Consistency:  The kindergarten support for this concept is typically phrased as “what is sauce for the goose is sauce for the gander.”

How many times have you seen a written request from a Human Rights Commission for the company to provide a list of all employees other than the complainant who “have committed the same offense” with a follow up request for the documentation showing how the company responded to such offenses?  The answer is probably every time you have been before any Human Rights Commission across the country.  The fact finder in any employment case will examine the company’s history dealing with similar offenses and compare to the case before it to determine if the company acted consistent with past practice. Any deviation from past practice, especially if the complainant is treated more harshly than others who have committed similar offenses, will likely be interpreted as evidence of discrimination or other wrongful conduct by the employer. 

That said, “undue consistency is the hobgoblin of little minds” according to Ralph Waldo Emerson, and we should not replace sound judgment with robotic reaction.  But “due” attention to consistency will assist sound judgment rather than hinder it.  The trick will be to maintain not only a culture of fairness but also an institutional memory of prior actions to help decision-makers going forward.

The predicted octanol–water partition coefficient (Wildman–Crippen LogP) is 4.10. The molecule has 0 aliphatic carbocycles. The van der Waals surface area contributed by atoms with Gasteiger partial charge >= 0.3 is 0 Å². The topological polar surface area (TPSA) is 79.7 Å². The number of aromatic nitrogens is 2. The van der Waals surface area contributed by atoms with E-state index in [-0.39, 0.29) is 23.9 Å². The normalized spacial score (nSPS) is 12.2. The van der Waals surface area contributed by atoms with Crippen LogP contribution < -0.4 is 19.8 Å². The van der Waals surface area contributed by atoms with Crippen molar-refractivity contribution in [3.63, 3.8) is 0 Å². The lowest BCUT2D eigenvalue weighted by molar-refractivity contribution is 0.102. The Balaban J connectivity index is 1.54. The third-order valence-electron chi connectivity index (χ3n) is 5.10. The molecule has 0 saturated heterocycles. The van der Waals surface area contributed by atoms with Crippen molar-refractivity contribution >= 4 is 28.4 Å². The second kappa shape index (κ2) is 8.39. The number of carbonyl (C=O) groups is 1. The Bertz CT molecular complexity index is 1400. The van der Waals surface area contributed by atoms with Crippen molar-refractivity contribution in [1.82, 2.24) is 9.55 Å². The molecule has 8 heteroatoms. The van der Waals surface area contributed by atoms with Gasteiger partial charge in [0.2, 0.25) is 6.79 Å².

That means employers might want to,

                -Develop a flexible but predictable progressive discipline policy

                -Document discipline and other feedback in a readily accessible manner [See Documentation, above]

                -Have an “Open Door” policy to ensure exchange of communication between employees and management so that management can receive an “early warning” in the event of an unduly harsh or inconsistent manager

                -Have a policy handbook that makes clear how employees can complain about discrimination, harassment and retaliation

                -Train managers on the progressive discipline policy, the open door policy, the anti-discrimination policy and generally on providing well timed, good and consistent feedback in a manner that improves productivity of workers [See Timing and Documentation above]

Conclusion:

So there it is, “Timing, Documentation and Consistency.”  Words to manage by as you manage your business, risk and employees. 

Comments